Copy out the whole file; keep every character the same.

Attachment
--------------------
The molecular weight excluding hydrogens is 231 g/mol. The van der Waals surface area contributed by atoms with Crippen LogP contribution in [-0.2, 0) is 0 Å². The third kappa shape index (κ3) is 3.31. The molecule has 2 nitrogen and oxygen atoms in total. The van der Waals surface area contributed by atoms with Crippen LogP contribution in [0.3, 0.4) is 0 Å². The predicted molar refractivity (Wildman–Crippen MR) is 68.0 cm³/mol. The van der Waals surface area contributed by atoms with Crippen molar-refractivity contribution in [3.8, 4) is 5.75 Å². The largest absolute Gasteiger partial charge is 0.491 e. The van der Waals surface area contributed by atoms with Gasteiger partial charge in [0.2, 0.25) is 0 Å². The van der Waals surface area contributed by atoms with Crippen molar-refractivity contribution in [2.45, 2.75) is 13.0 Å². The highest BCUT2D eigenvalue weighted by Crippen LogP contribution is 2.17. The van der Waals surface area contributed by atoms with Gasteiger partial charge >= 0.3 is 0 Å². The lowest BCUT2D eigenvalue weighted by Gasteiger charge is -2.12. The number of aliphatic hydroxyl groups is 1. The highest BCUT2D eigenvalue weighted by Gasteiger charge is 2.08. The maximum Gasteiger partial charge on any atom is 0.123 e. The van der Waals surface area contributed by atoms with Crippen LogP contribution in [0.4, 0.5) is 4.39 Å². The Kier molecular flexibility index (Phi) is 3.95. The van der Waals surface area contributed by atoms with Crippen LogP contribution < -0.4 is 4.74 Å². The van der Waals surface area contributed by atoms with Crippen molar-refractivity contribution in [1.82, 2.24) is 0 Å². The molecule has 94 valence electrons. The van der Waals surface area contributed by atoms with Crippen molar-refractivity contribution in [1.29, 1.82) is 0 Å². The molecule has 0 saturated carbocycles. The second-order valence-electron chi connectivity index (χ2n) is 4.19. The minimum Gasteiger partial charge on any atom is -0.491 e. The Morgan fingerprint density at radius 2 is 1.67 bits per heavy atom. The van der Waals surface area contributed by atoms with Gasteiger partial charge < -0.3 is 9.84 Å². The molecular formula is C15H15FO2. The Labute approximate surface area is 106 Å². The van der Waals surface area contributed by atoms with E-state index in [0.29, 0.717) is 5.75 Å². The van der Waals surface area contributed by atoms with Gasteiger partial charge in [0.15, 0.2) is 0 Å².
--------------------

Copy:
The molecular weight excluding hydrogens is 231 g/mol. The van der Waals surface area contributed by atoms with Crippen LogP contribution in [-0.2, 0) is 0 Å². The third kappa shape index (κ3) is 3.31. The molecule has 2 nitrogen and oxygen atoms in total. The van der Waals surface area contributed by atoms with Crippen LogP contribution in [0.3, 0.4) is 0 Å². The predicted molar refractivity (Wildman–Crippen MR) is 68.0 cm³/mol. The van der Waals surface area contributed by atoms with Crippen molar-refractivity contribution in [3.8, 4) is 5.75 Å². The largest absolute Gasteiger partial charge is 0.491 e. The van der Waals surface area contributed by atoms with Gasteiger partial charge in [0.2, 0.25) is 0 Å². The van der Waals surface area contributed by atoms with Crippen molar-refractivity contribution in [2.45, 2.75) is 13.0 Å². The highest BCUT2D eigenvalue weighted by Crippen LogP contribution is 2.17. The van der Waals surface area contributed by atoms with Gasteiger partial charge >= 0.3 is 0 Å². The lowest BCUT2D eigenvalue weighted by Gasteiger charge is -2.12. The number of aliphatic hydroxyl groups is 1. The highest BCUT2D eigenvalue weighted by Gasteiger charge is 2.08. The maximum Gasteiger partial charge on any atom is 0.123 e. The van der Waals surface area contributed by atoms with Crippen LogP contribution in [0.4, 0.5) is 4.39 Å². The Kier molecular flexibility index (Phi) is 3.95. The van der Waals surface area contributed by atoms with Crippen LogP contribution < -0.4 is 4.74 Å². The van der Waals surface area contributed by atoms with Crippen molar-refractivity contribution in [1.82, 2.24) is 0 Å². The molecule has 94 valence electrons. The van der Waals surface area contributed by atoms with Crippen molar-refractivity contribution in [1.29, 1.82) is 0 Å². The molecule has 0 saturated carbocycles. The second-order valence-electron chi connectivity index (χ2n) is 4.19. The minimum Gasteiger partial charge on any atom is -0.491 e. The Morgan fingerprint density at radius 2 is 1.67 bits per heavy atom. The van der Waals surface area contributed by atoms with Gasteiger partial charge < -0.3 is 9.84 Å². The molecular formula is C15H15FO2. The Labute approximate surface area is 106 Å². The van der Waals surface area contributed by atoms with E-state index in [0.29, 0.717) is 5.75 Å². The van der Waals surface area contributed by atoms with Gasteiger partial charge in [0.15, 0.2) is 0 Å².